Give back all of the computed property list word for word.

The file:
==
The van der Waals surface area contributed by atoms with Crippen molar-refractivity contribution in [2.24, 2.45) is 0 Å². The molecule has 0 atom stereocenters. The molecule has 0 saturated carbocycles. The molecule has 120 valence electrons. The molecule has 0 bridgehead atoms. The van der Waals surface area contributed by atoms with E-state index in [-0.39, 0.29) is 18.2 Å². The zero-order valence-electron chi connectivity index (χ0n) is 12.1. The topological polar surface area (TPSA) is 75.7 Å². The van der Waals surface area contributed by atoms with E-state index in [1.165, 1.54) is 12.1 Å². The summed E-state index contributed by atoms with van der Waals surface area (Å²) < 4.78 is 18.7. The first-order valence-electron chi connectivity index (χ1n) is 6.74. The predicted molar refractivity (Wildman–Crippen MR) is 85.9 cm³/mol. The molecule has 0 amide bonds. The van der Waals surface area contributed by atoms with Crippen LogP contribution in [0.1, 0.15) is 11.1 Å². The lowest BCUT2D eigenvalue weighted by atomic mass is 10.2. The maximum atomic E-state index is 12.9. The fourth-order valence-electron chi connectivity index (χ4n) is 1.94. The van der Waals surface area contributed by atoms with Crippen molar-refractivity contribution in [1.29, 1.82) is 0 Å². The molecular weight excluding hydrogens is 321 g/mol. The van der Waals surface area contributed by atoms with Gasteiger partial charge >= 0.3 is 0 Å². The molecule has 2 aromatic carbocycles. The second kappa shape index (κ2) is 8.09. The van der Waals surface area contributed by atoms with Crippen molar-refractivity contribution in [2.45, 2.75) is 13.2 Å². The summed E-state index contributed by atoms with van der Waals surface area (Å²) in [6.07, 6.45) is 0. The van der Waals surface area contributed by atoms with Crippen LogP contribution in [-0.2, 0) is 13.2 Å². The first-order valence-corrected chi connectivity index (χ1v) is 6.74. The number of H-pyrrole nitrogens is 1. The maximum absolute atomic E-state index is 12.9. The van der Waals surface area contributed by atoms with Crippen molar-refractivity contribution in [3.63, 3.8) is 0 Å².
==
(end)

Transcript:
The van der Waals surface area contributed by atoms with Crippen molar-refractivity contribution in [2.24, 2.45) is 0 Å². The molecule has 0 atom stereocenters. The molecule has 0 saturated carbocycles. The molecule has 120 valence electrons. The molecule has 0 bridgehead atoms. The van der Waals surface area contributed by atoms with E-state index in [-0.39, 0.29) is 18.2 Å². The zero-order valence-electron chi connectivity index (χ0n) is 12.1. The topological polar surface area (TPSA) is 75.7 Å². The van der Waals surface area contributed by atoms with E-state index in [1.165, 1.54) is 12.1 Å². The summed E-state index contributed by atoms with van der Waals surface area (Å²) < 4.78 is 18.7. The first-order valence-electron chi connectivity index (χ1n) is 6.74. The predicted molar refractivity (Wildman–Crippen MR) is 85.9 cm³/mol. The molecule has 0 amide bonds. The van der Waals surface area contributed by atoms with Crippen LogP contribution in [0.1, 0.15) is 11.1 Å². The lowest BCUT2D eigenvalue weighted by atomic mass is 10.2. The maximum atomic E-state index is 12.9. The fourth-order valence-electron chi connectivity index (χ4n) is 1.94. The van der Waals surface area contributed by atoms with Crippen molar-refractivity contribution in [1.29, 1.82) is 0 Å². The molecular weight excluding hydrogens is 321 g/mol. The van der Waals surface area contributed by atoms with Gasteiger partial charge >= 0.3 is 0 Å². The molecule has 2 aromatic carbocycles. The second kappa shape index (κ2) is 8.09. The van der Waals surface area contributed by atoms with Crippen molar-refractivity contribution in [2.45, 2.75) is 13.2 Å². The summed E-state index contributed by atoms with van der Waals surface area (Å²) in [6.07, 6.45) is 0. The van der Waals surface area contributed by atoms with Crippen LogP contribution in [-0.2, 0) is 13.2 Å². The first-order valence-corrected chi connectivity index (χ1v) is 6.74. The number of H-pyrrole nitrogens is 1. The maximum absolute atomic E-state index is 12.9. The van der Waals surface area contributed by atoms with Crippen molar-refractivity contribution in [3.63, 3.8) is 0 Å².